Day 2: A Canadian prospect in Las Vegas!
By Ace Freeman (09-Jun-2010)
Ace Freeman’s trip with top ranked Canadian lightweight Steve Claggett and his head trainer Eric de Guzman continued as the trio hit Las Vegas. Read on to hear about Claggett’s sparring and work with the top trainer Yoel Judah in Sin City!
“Move!” Eddie Mustafa Muhammad exclaimed at his young fighter. Before he finished that sentiment, uppercut number two landed with just as much authority as the first. “Move!!”
A third consecutive uppercut lifted Smith’s headgear half way up his face and finally (in a fraction of a second) a fourth and final uppercut blew the headgear straight off his head and sent it flying into the corner behind him. Claggett landed four consecutive uppercuts in just a couple of seconds. The final series of punches and the subsequent launching of the headgear drew a small ovation from the crowd.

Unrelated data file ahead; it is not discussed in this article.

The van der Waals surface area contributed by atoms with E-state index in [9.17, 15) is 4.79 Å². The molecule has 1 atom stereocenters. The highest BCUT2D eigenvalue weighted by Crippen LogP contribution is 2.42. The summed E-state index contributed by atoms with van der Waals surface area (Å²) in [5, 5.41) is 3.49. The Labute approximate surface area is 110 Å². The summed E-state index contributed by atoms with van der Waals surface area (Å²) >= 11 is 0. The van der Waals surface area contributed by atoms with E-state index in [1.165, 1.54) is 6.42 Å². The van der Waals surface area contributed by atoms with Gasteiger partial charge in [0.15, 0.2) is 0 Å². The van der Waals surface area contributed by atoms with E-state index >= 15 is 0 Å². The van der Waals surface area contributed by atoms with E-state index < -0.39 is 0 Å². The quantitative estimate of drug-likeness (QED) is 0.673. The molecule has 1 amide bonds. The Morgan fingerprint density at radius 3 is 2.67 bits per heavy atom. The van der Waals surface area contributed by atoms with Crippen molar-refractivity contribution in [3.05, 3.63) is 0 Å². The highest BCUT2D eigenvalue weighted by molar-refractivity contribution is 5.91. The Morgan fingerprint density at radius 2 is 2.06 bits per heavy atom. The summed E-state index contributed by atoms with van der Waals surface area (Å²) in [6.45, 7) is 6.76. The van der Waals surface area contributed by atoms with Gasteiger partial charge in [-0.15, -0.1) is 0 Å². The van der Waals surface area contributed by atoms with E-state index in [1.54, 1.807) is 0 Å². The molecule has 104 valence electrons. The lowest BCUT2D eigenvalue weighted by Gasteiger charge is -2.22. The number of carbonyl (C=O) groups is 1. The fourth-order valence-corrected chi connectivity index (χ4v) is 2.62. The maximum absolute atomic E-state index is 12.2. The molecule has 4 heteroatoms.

A Canadian Prospect in Las Vegas:
Video shot and edited by Ace Freeman
Music by Joe Bruiser
We were just past Barstow into the desert when I decided to make an unscheduled stop in Death Valley. A car full of Canadians on our way to Las Vegas on a tight time table trying to get some sparring in for young unbeaten boxer Steve Claggett. After many miles in the blinding desert sun I pulled our jet black Charger off the highway and we stepped out into the sweltering heat to shoot some photos.
It was a debilitating heat, one we’re not used to up in the great white north. Steve Claggett took off for a quick run as the rest of us expressed our concern of snakes and possibly mutants. Despite the feeling of impending death, the landscape was serene. The glistening sun washed out most of the colour and the desert landscape blended in to the bright horizon.
After taking the time to shoot some test footage we were quickly back in our air conditioned car and on the highway towards sin city. It was just the second day of our trip to California / Nevada and the plan was to pull in to the MGM Grand and get a good nights sleep before meeting with the Judah family the next AM.
I had received the green light to sit in on a session of Zab Judah’s training camp at the newly opened Hit Factory gym in Vegas, and Claggett and trainer Eric de Guzman were anxious to take in the festivities.